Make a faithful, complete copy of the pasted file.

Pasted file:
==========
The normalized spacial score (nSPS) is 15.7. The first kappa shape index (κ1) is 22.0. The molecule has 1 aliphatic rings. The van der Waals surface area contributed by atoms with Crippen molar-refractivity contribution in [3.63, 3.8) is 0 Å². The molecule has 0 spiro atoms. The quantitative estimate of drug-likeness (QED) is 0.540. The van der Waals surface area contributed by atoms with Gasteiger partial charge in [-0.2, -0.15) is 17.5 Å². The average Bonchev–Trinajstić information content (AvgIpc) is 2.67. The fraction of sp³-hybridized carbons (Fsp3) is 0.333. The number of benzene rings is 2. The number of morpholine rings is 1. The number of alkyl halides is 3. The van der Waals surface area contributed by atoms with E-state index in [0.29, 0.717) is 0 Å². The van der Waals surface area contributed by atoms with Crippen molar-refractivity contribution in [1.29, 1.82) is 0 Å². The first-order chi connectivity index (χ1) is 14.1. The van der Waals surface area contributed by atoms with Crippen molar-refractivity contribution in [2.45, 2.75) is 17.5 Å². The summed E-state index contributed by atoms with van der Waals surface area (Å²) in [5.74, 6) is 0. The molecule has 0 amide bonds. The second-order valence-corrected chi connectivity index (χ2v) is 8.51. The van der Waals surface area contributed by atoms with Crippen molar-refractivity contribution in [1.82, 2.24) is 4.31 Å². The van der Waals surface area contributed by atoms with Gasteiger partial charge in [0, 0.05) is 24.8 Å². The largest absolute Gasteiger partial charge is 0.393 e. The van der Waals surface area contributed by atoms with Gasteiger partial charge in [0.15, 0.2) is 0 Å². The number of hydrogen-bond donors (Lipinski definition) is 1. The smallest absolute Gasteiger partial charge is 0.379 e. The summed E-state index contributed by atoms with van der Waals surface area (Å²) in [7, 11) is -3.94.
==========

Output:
The normalized spacial score (nSPS) is 15.7. The first kappa shape index (κ1) is 22.0. The molecule has 1 aliphatic rings. The van der Waals surface area contributed by atoms with Crippen molar-refractivity contribution in [3.63, 3.8) is 0 Å². The molecule has 0 spiro atoms. The quantitative estimate of drug-likeness (QED) is 0.540. The van der Waals surface area contributed by atoms with Gasteiger partial charge in [-0.2, -0.15) is 17.5 Å². The average Bonchev–Trinajstić information content (AvgIpc) is 2.67. The fraction of sp³-hybridized carbons (Fsp3) is 0.333. The number of benzene rings is 2. The number of morpholine rings is 1. The number of alkyl halides is 3. The van der Waals surface area contributed by atoms with E-state index in [0.29, 0.717) is 0 Å². The van der Waals surface area contributed by atoms with Crippen molar-refractivity contribution in [1.29, 1.82) is 0 Å². The first-order chi connectivity index (χ1) is 14.1. The van der Waals surface area contributed by atoms with Crippen molar-refractivity contribution in [2.45, 2.75) is 17.5 Å². The summed E-state index contributed by atoms with van der Waals surface area (Å²) in [5.74, 6) is 0. The molecule has 0 amide bonds. The second-order valence-corrected chi connectivity index (χ2v) is 8.51. The van der Waals surface area contributed by atoms with Crippen molar-refractivity contribution in [1.82, 2.24) is 4.31 Å². The van der Waals surface area contributed by atoms with Gasteiger partial charge in [0, 0.05) is 24.8 Å². The largest absolute Gasteiger partial charge is 0.393 e. The van der Waals surface area contributed by atoms with Gasteiger partial charge in [0.15, 0.2) is 0 Å². The number of hydrogen-bond donors (Lipinski definition) is 1. The smallest absolute Gasteiger partial charge is 0.379 e. The summed E-state index contributed by atoms with van der Waals surface area (Å²) in [7, 11) is -3.94.